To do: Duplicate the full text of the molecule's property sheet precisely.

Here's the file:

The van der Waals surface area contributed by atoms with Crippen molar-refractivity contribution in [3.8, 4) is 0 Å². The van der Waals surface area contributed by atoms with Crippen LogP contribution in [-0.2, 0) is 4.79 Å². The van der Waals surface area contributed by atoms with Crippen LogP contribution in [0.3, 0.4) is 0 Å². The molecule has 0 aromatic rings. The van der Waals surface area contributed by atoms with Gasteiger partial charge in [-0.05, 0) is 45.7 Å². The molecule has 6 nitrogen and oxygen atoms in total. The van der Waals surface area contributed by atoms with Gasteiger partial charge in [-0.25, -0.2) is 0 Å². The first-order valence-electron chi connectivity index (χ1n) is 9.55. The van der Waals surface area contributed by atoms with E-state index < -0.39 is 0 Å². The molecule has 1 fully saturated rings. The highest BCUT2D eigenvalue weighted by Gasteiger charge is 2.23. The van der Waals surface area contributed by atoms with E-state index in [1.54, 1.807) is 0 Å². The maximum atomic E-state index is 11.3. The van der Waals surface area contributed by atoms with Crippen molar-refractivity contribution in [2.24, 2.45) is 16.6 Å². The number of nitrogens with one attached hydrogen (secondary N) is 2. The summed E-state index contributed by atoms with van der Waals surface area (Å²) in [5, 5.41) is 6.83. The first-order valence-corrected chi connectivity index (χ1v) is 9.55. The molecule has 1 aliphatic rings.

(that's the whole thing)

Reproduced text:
The van der Waals surface area contributed by atoms with Crippen molar-refractivity contribution in [3.8, 4) is 0 Å². The van der Waals surface area contributed by atoms with Crippen LogP contribution in [-0.2, 0) is 4.79 Å². The van der Waals surface area contributed by atoms with Crippen LogP contribution in [0.3, 0.4) is 0 Å². The molecule has 0 aromatic rings. The van der Waals surface area contributed by atoms with Gasteiger partial charge in [-0.05, 0) is 45.7 Å². The molecule has 6 nitrogen and oxygen atoms in total. The van der Waals surface area contributed by atoms with Gasteiger partial charge in [-0.25, -0.2) is 0 Å². The first-order valence-electron chi connectivity index (χ1n) is 9.55. The van der Waals surface area contributed by atoms with E-state index < -0.39 is 0 Å². The molecule has 1 fully saturated rings. The highest BCUT2D eigenvalue weighted by Gasteiger charge is 2.23. The van der Waals surface area contributed by atoms with E-state index in [1.54, 1.807) is 0 Å². The maximum atomic E-state index is 11.3. The van der Waals surface area contributed by atoms with Crippen molar-refractivity contribution in [2.24, 2.45) is 16.6 Å². The number of nitrogens with one attached hydrogen (secondary N) is 2. The summed E-state index contributed by atoms with van der Waals surface area (Å²) in [5, 5.41) is 6.83. The first-order valence-corrected chi connectivity index (χ1v) is 9.55. The molecule has 1 aliphatic rings.